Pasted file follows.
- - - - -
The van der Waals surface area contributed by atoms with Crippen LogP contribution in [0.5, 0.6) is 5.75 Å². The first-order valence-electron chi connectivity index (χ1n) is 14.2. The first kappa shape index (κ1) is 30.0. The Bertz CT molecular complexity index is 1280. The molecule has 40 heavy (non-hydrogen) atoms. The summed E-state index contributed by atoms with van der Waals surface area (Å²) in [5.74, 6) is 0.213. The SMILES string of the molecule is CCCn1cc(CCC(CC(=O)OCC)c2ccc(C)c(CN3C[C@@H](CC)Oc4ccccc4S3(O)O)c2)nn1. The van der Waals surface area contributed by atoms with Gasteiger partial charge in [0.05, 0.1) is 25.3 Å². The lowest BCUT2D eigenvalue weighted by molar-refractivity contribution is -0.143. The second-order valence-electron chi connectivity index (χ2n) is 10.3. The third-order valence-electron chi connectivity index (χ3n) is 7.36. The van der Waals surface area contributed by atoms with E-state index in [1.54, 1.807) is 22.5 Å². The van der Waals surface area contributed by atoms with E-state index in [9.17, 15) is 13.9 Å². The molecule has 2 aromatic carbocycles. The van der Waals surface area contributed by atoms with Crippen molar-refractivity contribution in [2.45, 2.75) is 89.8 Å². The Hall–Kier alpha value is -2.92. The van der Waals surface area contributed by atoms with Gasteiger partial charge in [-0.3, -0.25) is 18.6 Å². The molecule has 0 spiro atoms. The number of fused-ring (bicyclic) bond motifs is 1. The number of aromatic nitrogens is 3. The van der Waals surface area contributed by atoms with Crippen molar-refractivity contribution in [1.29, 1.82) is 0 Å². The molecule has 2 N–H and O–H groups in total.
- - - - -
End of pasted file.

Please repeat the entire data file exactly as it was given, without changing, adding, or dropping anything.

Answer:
The van der Waals surface area contributed by atoms with Crippen LogP contribution in [0.5, 0.6) is 5.75 Å². The first-order valence-electron chi connectivity index (χ1n) is 14.2. The first kappa shape index (κ1) is 30.0. The Bertz CT molecular complexity index is 1280. The molecule has 40 heavy (non-hydrogen) atoms. The summed E-state index contributed by atoms with van der Waals surface area (Å²) in [5.74, 6) is 0.213. The SMILES string of the molecule is CCCn1cc(CCC(CC(=O)OCC)c2ccc(C)c(CN3C[C@@H](CC)Oc4ccccc4S3(O)O)c2)nn1. The van der Waals surface area contributed by atoms with Gasteiger partial charge in [0.05, 0.1) is 25.3 Å². The lowest BCUT2D eigenvalue weighted by molar-refractivity contribution is -0.143. The second-order valence-electron chi connectivity index (χ2n) is 10.3. The third-order valence-electron chi connectivity index (χ3n) is 7.36. The van der Waals surface area contributed by atoms with E-state index in [1.54, 1.807) is 22.5 Å². The van der Waals surface area contributed by atoms with E-state index in [9.17, 15) is 13.9 Å². The molecule has 2 aromatic carbocycles. The van der Waals surface area contributed by atoms with Crippen molar-refractivity contribution in [2.45, 2.75) is 89.8 Å². The Hall–Kier alpha value is -2.92. The van der Waals surface area contributed by atoms with Gasteiger partial charge in [-0.3, -0.25) is 18.6 Å². The molecule has 0 spiro atoms. The number of fused-ring (bicyclic) bond motifs is 1. The number of aromatic nitrogens is 3. The van der Waals surface area contributed by atoms with Crippen molar-refractivity contribution in [1.29, 1.82) is 0 Å². The molecule has 2 N–H and O–H groups in total.